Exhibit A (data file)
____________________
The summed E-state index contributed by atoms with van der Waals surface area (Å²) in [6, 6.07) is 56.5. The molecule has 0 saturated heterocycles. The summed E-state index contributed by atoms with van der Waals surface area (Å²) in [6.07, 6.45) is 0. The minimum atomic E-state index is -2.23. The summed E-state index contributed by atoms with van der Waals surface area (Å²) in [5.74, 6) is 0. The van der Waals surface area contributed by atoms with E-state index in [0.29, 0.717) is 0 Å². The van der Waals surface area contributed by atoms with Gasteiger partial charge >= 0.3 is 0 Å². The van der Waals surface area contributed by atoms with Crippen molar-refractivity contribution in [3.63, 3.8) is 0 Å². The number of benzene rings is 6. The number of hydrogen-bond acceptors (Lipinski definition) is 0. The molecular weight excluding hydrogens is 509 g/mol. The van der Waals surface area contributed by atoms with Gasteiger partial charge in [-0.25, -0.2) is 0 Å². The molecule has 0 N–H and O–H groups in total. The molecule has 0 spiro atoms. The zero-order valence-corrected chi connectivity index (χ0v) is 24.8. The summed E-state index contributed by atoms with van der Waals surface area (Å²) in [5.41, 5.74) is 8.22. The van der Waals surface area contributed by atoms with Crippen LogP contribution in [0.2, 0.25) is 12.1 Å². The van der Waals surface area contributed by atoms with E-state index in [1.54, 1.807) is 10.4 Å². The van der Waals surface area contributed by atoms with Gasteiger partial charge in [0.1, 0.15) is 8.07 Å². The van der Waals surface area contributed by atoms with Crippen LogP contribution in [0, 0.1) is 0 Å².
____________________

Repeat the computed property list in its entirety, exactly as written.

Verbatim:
The summed E-state index contributed by atoms with van der Waals surface area (Å²) in [6, 6.07) is 56.5. The molecule has 0 saturated heterocycles. The summed E-state index contributed by atoms with van der Waals surface area (Å²) in [6.07, 6.45) is 0. The minimum atomic E-state index is -2.23. The summed E-state index contributed by atoms with van der Waals surface area (Å²) in [5.74, 6) is 0. The van der Waals surface area contributed by atoms with E-state index in [0.29, 0.717) is 0 Å². The van der Waals surface area contributed by atoms with Gasteiger partial charge >= 0.3 is 0 Å². The van der Waals surface area contributed by atoms with Crippen molar-refractivity contribution in [3.63, 3.8) is 0 Å². The number of benzene rings is 6. The number of hydrogen-bond acceptors (Lipinski definition) is 0. The molecular weight excluding hydrogens is 509 g/mol. The van der Waals surface area contributed by atoms with Gasteiger partial charge in [-0.25, -0.2) is 0 Å². The molecule has 0 N–H and O–H groups in total. The molecule has 0 spiro atoms. The zero-order valence-corrected chi connectivity index (χ0v) is 24.8. The summed E-state index contributed by atoms with van der Waals surface area (Å²) in [5.41, 5.74) is 8.22. The van der Waals surface area contributed by atoms with Crippen LogP contribution in [0.2, 0.25) is 12.1 Å². The van der Waals surface area contributed by atoms with E-state index in [1.54, 1.807) is 10.4 Å². The van der Waals surface area contributed by atoms with Gasteiger partial charge in [0.1, 0.15) is 8.07 Å². The van der Waals surface area contributed by atoms with Crippen LogP contribution in [0, 0.1) is 0 Å².